Catastrophically crumbling into the disaster genre.
Ray Gaines (Dwayne Johnson), The Los Angeles Fire Department search and rescue helicopter pilot, is tasked with disaster rescue after an earthquake hits near the Hoover Dam, destroying it. An even larger series of earthquake shake the entire state of California soon afterwards. Ray is informed his soon to be ex-wife Emma (Carla Gugino) is in danger in LA, therefore immediately changes direction in order to save her. In the meantime, Ray’s daughter Blake (Alexandra Daddario), is trapped in a car park in San Francisco by her mother’s current boyfriend Daniel (Ioan Gruffudd). Ray and Emma head to San Francisco and will do everything they can in order to save their daughter and those with her.
With several similarities to The Day After Tomorrow, San Andreas is packed full of your typical disaster movie clichés and sticks close to the ground with regards to its conventions. Whether that is a good thing or not, is up to you. But of course, destruction is obviously not enough for such a disaster movie. We are once again presented with a heroic protagonist, who, of course (my feminist side is kicking in) is male…But nonetheless, The Rock makes a charming leading man and does a great job. With those bulging, shiny muscles, he is able to perform things your everyday fireman can’t, such as simple things, like tearing the door off a car. That’s just how ‘The Rock’ rolls. Daddario also does a good job, though her ‘salon quality hair’, which stays immaculate throughout everything that is going on, is somewhat questionable (typical Hollywood for you!). She attempts to survive in San Francisco with her brand new, (who she has only known for that of 10 minutes), love interest Ben (Hugo Johnstone-Burt), and his little brother Ollie (Art Parkinson), who is comedic in a cute child sense. As for Kylie Minogue’s ‘star appearance’…it only lasts a matter of seconds (“she should be so lucky!”). The plot is generic, but not as dreadful as some of the critics are making it out to be – it contains some heartfelt moments and a nice share of scenes that emphasise the strength of humanity, people helping others without having to think twice, for example.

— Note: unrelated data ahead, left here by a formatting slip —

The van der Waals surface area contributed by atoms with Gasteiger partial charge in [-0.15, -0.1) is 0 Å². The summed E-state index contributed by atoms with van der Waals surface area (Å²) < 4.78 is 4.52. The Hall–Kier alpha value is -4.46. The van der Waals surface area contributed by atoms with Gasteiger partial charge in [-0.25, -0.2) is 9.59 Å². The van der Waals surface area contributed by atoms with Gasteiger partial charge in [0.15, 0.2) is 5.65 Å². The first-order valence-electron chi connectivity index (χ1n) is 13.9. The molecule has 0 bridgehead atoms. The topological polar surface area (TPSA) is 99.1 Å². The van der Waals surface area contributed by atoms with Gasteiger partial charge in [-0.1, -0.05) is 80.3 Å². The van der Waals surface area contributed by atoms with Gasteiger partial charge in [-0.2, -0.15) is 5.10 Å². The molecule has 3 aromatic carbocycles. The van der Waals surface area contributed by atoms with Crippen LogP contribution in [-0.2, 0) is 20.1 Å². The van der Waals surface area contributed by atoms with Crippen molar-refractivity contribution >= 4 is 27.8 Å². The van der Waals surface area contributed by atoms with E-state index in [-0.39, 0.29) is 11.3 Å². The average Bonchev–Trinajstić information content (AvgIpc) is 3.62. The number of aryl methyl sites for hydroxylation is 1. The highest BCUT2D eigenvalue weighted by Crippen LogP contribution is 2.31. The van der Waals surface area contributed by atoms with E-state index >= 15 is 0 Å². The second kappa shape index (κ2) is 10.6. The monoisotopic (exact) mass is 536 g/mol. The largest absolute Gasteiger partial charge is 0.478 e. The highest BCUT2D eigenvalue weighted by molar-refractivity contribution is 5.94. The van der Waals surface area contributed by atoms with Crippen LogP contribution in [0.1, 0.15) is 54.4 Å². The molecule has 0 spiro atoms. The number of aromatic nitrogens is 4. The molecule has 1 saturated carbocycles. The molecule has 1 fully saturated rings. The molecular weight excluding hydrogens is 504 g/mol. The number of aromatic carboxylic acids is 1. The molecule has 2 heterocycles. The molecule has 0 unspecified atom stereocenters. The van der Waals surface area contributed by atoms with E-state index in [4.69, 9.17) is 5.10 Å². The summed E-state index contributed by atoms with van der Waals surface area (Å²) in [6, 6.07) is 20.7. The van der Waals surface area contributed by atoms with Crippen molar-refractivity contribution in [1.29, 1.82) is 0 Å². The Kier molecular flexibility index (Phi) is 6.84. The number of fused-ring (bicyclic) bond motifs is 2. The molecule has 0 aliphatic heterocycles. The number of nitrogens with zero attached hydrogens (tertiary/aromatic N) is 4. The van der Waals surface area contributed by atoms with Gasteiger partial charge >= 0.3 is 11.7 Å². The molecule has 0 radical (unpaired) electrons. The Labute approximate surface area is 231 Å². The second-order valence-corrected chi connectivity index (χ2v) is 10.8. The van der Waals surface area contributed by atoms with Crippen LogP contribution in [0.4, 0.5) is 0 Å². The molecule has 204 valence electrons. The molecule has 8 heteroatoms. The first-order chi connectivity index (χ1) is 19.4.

Ultimately, San Andreas is a wake-up call. It doesn’t expand on the disaster genre or incorporate anything fresh, but nevertheless, it is a decent disaster movie. I feel there could have been more build up to the earthquake, and the destruction scenes could have lasted a little longer for more effect. Towards the end, it felt slightly rushed. Regardless of the timing, San Andreas was frightfully realistic and the CGI was certainly up to scratch. And if the whole thing just isn’t your kettle of fish, then Dwayne Johnson may just win you over with his flashy white grin and his enthusiasm to sell this media product, regardless of how run-of-the-mill that product is.